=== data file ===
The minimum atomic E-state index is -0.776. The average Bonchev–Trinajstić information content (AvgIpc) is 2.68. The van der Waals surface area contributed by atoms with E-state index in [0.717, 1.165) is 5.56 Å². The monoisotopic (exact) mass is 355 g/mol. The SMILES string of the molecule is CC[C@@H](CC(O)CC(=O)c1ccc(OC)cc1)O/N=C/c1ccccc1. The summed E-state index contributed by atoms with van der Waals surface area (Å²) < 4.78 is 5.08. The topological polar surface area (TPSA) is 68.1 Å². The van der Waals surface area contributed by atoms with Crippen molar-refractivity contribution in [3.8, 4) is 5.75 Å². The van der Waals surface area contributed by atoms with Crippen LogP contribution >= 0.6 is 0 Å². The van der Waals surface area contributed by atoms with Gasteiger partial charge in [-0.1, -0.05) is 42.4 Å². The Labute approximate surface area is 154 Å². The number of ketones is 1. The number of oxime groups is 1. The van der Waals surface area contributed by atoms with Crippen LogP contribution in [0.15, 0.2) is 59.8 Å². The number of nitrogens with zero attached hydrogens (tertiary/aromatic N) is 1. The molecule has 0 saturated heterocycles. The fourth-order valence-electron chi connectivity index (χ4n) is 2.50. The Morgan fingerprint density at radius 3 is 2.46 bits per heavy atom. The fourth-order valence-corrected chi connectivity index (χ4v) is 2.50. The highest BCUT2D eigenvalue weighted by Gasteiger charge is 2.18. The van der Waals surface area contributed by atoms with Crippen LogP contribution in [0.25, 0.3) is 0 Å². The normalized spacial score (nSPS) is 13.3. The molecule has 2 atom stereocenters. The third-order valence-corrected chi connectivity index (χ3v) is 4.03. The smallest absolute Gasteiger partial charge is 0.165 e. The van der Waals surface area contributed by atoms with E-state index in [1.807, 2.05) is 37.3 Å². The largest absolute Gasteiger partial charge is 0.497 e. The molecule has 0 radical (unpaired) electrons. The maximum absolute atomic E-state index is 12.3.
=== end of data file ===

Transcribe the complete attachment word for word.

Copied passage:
The minimum atomic E-state index is -0.776. The average Bonchev–Trinajstić information content (AvgIpc) is 2.68. The van der Waals surface area contributed by atoms with E-state index in [0.717, 1.165) is 5.56 Å². The monoisotopic (exact) mass is 355 g/mol. The SMILES string of the molecule is CC[C@@H](CC(O)CC(=O)c1ccc(OC)cc1)O/N=C/c1ccccc1. The summed E-state index contributed by atoms with van der Waals surface area (Å²) < 4.78 is 5.08. The topological polar surface area (TPSA) is 68.1 Å². The van der Waals surface area contributed by atoms with Crippen molar-refractivity contribution in [3.8, 4) is 5.75 Å². The van der Waals surface area contributed by atoms with Crippen LogP contribution >= 0.6 is 0 Å². The van der Waals surface area contributed by atoms with Gasteiger partial charge in [-0.1, -0.05) is 42.4 Å². The Labute approximate surface area is 154 Å². The number of ketones is 1. The number of oxime groups is 1. The van der Waals surface area contributed by atoms with Crippen LogP contribution in [0.15, 0.2) is 59.8 Å². The number of nitrogens with zero attached hydrogens (tertiary/aromatic N) is 1. The molecule has 0 saturated heterocycles. The fourth-order valence-electron chi connectivity index (χ4n) is 2.50. The Morgan fingerprint density at radius 3 is 2.46 bits per heavy atom. The fourth-order valence-corrected chi connectivity index (χ4v) is 2.50. The highest BCUT2D eigenvalue weighted by Gasteiger charge is 2.18. The van der Waals surface area contributed by atoms with Crippen LogP contribution in [0.25, 0.3) is 0 Å². The normalized spacial score (nSPS) is 13.3. The molecule has 2 atom stereocenters. The third-order valence-corrected chi connectivity index (χ3v) is 4.03. The smallest absolute Gasteiger partial charge is 0.165 e. The van der Waals surface area contributed by atoms with E-state index in [1.807, 2.05) is 37.3 Å². The largest absolute Gasteiger partial charge is 0.497 e. The molecule has 0 radical (unpaired) electrons. The maximum absolute atomic E-state index is 12.3.